Index-based building blocks for portfolio management
However, in order to benefit from these attractive properties, attention must be paid to portfolio construction. While the old adage claims that diversification is the only free lunch in financial markets, a careless cook can ruin that lunch. Strategy combination approaches range from simple weighting schemes to sophisticated quantitative and view-based approaches that aim to provide additional value through the optimal incorporation of non-price-based information. As always, the golden rule is to achieve the proper balance between robustness and sophistication.
Increasingly, investors in systematic strategies approach portfolio construction on the basis of risk allocation, employing a range of methodologies that achieve better diversification than simple allocation techniques while at the same time avoiding the potential lack of robustness of full statistical optimisation procedures, such as mean-variance analysis. For example, a portfolio construction method involving the equal weighting of notional exposures ignores relative risk contributions (the commodity value strategy of the previous section is almost three times as volatile as the curve strategy, so should they be weighted equally?) and fails to diversify the portfolio properly. By contrast, equal risk-weighting of strategies ensures that predicted portfolio risk can be equally attributed to each of the strategies in the portfolio (equal-risk-weighting is optimal in a mean-variance framework under the assumption that ex-ante Sharpe ratios across constituents are assumed to be the same, and as such can be considered to be a good starting point for overlaying views). Tactical allocation and optimal incorporation of views is a rich source of investment performance for active investors.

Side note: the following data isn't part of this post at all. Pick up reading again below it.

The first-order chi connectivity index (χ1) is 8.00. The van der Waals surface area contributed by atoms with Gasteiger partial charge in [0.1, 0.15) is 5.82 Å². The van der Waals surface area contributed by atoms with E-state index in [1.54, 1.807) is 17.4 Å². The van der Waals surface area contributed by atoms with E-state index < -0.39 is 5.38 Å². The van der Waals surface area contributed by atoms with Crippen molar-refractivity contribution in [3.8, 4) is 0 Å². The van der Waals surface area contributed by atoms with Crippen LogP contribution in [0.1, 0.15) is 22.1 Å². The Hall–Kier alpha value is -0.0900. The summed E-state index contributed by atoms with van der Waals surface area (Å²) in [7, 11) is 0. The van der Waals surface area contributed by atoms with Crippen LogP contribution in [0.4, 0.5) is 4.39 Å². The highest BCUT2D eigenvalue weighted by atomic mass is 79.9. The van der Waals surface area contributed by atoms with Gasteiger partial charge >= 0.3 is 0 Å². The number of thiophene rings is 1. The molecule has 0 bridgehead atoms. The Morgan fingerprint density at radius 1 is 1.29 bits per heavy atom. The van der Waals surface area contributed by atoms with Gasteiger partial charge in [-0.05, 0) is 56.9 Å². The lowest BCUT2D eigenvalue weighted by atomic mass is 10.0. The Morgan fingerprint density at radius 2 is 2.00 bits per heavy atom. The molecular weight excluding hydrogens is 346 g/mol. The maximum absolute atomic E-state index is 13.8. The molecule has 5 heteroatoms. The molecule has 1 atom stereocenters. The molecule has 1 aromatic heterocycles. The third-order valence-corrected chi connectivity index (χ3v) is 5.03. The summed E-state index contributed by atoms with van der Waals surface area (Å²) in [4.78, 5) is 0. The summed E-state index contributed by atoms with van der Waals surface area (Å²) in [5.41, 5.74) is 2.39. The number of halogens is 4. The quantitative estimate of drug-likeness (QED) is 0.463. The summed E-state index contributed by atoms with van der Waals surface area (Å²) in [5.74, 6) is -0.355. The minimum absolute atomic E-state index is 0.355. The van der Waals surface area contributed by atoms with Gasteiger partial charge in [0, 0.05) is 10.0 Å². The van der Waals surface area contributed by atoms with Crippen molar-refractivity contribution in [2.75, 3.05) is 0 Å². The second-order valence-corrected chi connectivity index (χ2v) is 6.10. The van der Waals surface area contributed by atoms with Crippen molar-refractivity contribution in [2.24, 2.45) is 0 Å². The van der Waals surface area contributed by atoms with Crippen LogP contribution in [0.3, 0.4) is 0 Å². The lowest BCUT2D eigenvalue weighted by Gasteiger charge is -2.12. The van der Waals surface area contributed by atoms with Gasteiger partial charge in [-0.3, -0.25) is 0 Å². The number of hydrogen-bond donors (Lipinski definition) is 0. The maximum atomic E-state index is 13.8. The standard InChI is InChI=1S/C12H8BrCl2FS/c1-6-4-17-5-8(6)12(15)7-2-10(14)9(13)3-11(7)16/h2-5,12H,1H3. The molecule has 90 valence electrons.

As an example of a portfolio diversified across styles and asset classes, we create a basket of tradeable Barclays Capital systematic strategy indices that give exposure to various risk premia across equities, rates, commodities, currencies, and volatility. We employ equal volatility weighting to construct the portfolio as a simple implementation of a risk-weighting approach. Figure 6 illustrates the resulting index over the past ten years. Note that the example shows back-tested performance1. Historically, the portfolio has achieved stable returns with relatively low levels of risk and relatively minor drawdowns.
Figure 7 shows average returns for the risk premia portfolio, compared with average returns on the S&P 500. The returns are grouped by the sorted deciles of the benchmark index. In other words, from the left to the right we show firstly the average for the 10% lowest returns on the benchmark over the past decade, and lastly the average for the 10% highest returns, which are compared with the average strategy portfolio return over the same time periods. The strategy basket performs well, independent of the return of the benchmark. Remarkably, some of the highest average returns are realised when the equity market suffers most.
Figures 6 and 7 illustrate the attractive properties of portfolios of risk premia strategies as components in asset allocation.